Creating a fast and effective lice test for sheep
Case study: Development of sheep lice diagnostic assay.
Sheep lice cost the Australian sheep industry over $120M annually. Lousy sheep not only produce about 10% less wool, but also further decrease about 10% wool quality value plus the costs of chemical treatment.
Infestation of the flock with sheep lice is an ongoing significant health management issue for sheep in Australia. Moreover, lousy sheep are more susceptible to flystrike, and have an increased risk of infection from dipping sheep causing high mortality.
Wide spread current practice is for wool producers to treat sheep directly after shearing whether the sheep are known to have lice or not. This incurs both a treatment and labour cost, results in unnecessary use of chemical treatments risking the development of resistance, and impacts wool production.
A test that can accurately, quickly and cost effectively determine presence of lice before or at shearing would allow wool producers to make informed decisions about immediate post-shearing treatment.
The pen side louse detection project addressed the development of a test based on presence of sheep lice (Bovicola ovis) DNA on shearing hand pieces, with the aim of delivering results in under 60 minutes.
We designed three PCR primer sets that target specific sheep louse mitochondria DNA regions in three genes COX1, rrnL and NAD5. These primers were tested on louse DNA experimentally added to wool and were shown to be specific, with detection limits as low as a few nano-grams of DNA. These assays were also tested on grease collected from shearing sets following routine shearing of a small commercial flock, infested with lice.
The PCR test has proven robust to contaminants present in the grease. Therefore, we addressed the challenge of delivering results rapidly in the field.
The Davies Research Centre collaborated with MatMaCorp Inc., from Nebraska, to migrate the laboratory-based test to a pen-side assay. The rapid DNA extraction kit based on the Magictip protocol was develop for various louse sample types, and specifically the grease from shearing handsets.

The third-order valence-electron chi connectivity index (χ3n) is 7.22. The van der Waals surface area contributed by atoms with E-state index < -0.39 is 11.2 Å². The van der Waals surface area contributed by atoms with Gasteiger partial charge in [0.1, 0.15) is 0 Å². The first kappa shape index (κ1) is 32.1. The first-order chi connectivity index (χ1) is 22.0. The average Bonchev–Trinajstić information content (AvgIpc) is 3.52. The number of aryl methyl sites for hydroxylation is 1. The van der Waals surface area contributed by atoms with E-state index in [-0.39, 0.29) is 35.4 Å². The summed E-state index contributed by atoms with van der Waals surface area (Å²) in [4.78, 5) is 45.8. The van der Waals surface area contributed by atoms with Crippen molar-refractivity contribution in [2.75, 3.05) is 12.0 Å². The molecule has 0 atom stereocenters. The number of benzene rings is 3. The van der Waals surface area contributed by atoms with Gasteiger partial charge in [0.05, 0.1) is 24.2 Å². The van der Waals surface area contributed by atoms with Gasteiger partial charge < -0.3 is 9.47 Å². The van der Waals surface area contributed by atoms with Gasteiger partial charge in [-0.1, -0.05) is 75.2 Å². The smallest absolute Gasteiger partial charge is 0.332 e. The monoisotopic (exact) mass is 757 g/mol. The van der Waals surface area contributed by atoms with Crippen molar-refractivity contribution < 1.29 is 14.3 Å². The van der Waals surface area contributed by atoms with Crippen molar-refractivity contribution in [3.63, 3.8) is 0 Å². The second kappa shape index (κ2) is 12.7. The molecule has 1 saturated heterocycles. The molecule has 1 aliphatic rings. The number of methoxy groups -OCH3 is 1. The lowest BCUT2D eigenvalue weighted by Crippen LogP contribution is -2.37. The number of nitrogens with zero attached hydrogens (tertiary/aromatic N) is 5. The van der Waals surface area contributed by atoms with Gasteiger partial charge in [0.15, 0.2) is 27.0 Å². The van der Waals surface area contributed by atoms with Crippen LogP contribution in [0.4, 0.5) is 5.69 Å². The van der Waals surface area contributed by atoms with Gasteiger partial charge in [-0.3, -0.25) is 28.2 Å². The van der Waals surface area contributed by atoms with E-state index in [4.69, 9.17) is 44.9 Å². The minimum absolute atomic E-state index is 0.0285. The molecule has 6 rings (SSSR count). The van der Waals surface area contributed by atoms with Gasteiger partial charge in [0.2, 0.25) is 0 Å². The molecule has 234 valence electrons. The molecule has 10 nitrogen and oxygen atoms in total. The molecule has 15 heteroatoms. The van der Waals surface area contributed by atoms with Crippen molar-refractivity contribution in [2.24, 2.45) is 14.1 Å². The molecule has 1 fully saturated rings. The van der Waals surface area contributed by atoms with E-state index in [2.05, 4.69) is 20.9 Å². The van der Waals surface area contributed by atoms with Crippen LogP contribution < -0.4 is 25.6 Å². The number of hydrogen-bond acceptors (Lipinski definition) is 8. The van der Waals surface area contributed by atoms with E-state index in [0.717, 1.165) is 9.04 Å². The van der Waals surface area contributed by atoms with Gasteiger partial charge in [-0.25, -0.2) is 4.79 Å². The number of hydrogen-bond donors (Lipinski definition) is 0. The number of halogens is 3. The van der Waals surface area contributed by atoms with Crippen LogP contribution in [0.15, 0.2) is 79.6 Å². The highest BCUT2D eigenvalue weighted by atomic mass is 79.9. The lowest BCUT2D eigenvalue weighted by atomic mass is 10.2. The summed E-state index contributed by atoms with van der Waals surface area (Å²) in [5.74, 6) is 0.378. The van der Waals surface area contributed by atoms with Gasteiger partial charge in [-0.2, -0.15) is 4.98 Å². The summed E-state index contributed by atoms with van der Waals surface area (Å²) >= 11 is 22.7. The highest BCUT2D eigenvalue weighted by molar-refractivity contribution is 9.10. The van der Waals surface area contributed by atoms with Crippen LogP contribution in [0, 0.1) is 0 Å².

The test involved taking samples using a thin plastic rod which is transferred to a tube containing extraction buffer. This is incubated in the portable Solas 8™ instrument for about 20 minutes. An aliquot of the lysate is then transferred to the assay tubes containing assay buffer.
Matmaker used the based PCR primers and target sequences to develop “padlock” probes and assays for use on the Solas 8™ instrument that is portable and has the potential to be used in eth sheep shed or on the back of a UTE.
The Solas 8™ assays that detect COX1 and rrnL specific regions gave promising results in tests of grease samples collected from shearing heads used for lice infested and non-infested sheep.
The next challenge is to develop the current test into a viable pen-side, on farm, assay. The current diagnostic assay using portable Solas 8™instrument takes about 2hrs in laboratory and this needs to be reduced to below 1 hours.
We also need to develop protocols to decontaminate shearing combes to ensure that there is no carry-over of material that will test positive in a subsequent run.
The Matmaker assay has an advantage compared with the enzyme-linked immuno-sorbent assay developed in 2009 in so far as samples do not need to be sent to a laboratory for testing. However, the novel assay system still needs to be validated under field conditions.